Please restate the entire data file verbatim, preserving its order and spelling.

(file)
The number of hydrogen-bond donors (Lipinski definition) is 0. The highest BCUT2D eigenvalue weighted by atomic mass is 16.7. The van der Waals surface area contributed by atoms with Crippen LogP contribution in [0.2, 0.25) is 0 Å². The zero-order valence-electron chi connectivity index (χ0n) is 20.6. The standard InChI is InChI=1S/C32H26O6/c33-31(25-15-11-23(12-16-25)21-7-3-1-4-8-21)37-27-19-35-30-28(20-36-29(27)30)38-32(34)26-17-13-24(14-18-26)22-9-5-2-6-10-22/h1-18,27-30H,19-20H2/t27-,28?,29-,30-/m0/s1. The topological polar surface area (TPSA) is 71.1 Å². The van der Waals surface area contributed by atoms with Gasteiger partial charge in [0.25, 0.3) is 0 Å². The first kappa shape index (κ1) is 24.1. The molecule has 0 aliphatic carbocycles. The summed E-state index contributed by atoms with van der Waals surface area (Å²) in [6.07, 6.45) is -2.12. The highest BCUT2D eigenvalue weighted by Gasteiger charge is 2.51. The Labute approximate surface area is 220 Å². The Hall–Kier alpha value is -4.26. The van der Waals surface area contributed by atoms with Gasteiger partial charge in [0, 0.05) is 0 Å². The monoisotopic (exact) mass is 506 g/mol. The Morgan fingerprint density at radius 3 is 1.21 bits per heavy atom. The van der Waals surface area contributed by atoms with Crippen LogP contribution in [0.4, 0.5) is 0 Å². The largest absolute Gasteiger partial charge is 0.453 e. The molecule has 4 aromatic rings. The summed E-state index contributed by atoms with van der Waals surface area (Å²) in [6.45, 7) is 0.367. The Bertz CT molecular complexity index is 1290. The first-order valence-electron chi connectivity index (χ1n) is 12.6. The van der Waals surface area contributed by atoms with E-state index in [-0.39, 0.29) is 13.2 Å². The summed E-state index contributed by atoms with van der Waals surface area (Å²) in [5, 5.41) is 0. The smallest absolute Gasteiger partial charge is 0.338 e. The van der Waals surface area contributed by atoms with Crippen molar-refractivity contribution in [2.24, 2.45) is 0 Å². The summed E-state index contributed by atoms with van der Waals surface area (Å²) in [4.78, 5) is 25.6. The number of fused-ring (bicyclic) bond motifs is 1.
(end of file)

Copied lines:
The number of hydrogen-bond donors (Lipinski definition) is 0. The highest BCUT2D eigenvalue weighted by atomic mass is 16.7. The van der Waals surface area contributed by atoms with Crippen LogP contribution in [0.2, 0.25) is 0 Å². The zero-order valence-electron chi connectivity index (χ0n) is 20.6. The standard InChI is InChI=1S/C32H26O6/c33-31(25-15-11-23(12-16-25)21-7-3-1-4-8-21)37-27-19-35-30-28(20-36-29(27)30)38-32(34)26-17-13-24(14-18-26)22-9-5-2-6-10-22/h1-18,27-30H,19-20H2/t27-,28?,29-,30-/m0/s1. The topological polar surface area (TPSA) is 71.1 Å². The van der Waals surface area contributed by atoms with Gasteiger partial charge in [0.25, 0.3) is 0 Å². The first kappa shape index (κ1) is 24.1. The molecule has 0 aliphatic carbocycles. The summed E-state index contributed by atoms with van der Waals surface area (Å²) in [6.07, 6.45) is -2.12. The highest BCUT2D eigenvalue weighted by Gasteiger charge is 2.51. The Labute approximate surface area is 220 Å². The Hall–Kier alpha value is -4.26. The van der Waals surface area contributed by atoms with Gasteiger partial charge in [0, 0.05) is 0 Å². The monoisotopic (exact) mass is 506 g/mol. The Morgan fingerprint density at radius 3 is 1.21 bits per heavy atom. The van der Waals surface area contributed by atoms with Crippen LogP contribution in [0.4, 0.5) is 0 Å². The largest absolute Gasteiger partial charge is 0.453 e. The molecule has 4 aromatic rings. The summed E-state index contributed by atoms with van der Waals surface area (Å²) in [6.45, 7) is 0.367. The Bertz CT molecular complexity index is 1290. The first-order valence-electron chi connectivity index (χ1n) is 12.6. The van der Waals surface area contributed by atoms with E-state index in [-0.39, 0.29) is 13.2 Å². The summed E-state index contributed by atoms with van der Waals surface area (Å²) in [5, 5.41) is 0. The smallest absolute Gasteiger partial charge is 0.338 e. The van der Waals surface area contributed by atoms with Crippen molar-refractivity contribution in [2.24, 2.45) is 0 Å². The summed E-state index contributed by atoms with van der Waals surface area (Å²) in [4.78, 5) is 25.6. The number of fused-ring (bicyclic) bond motifs is 1.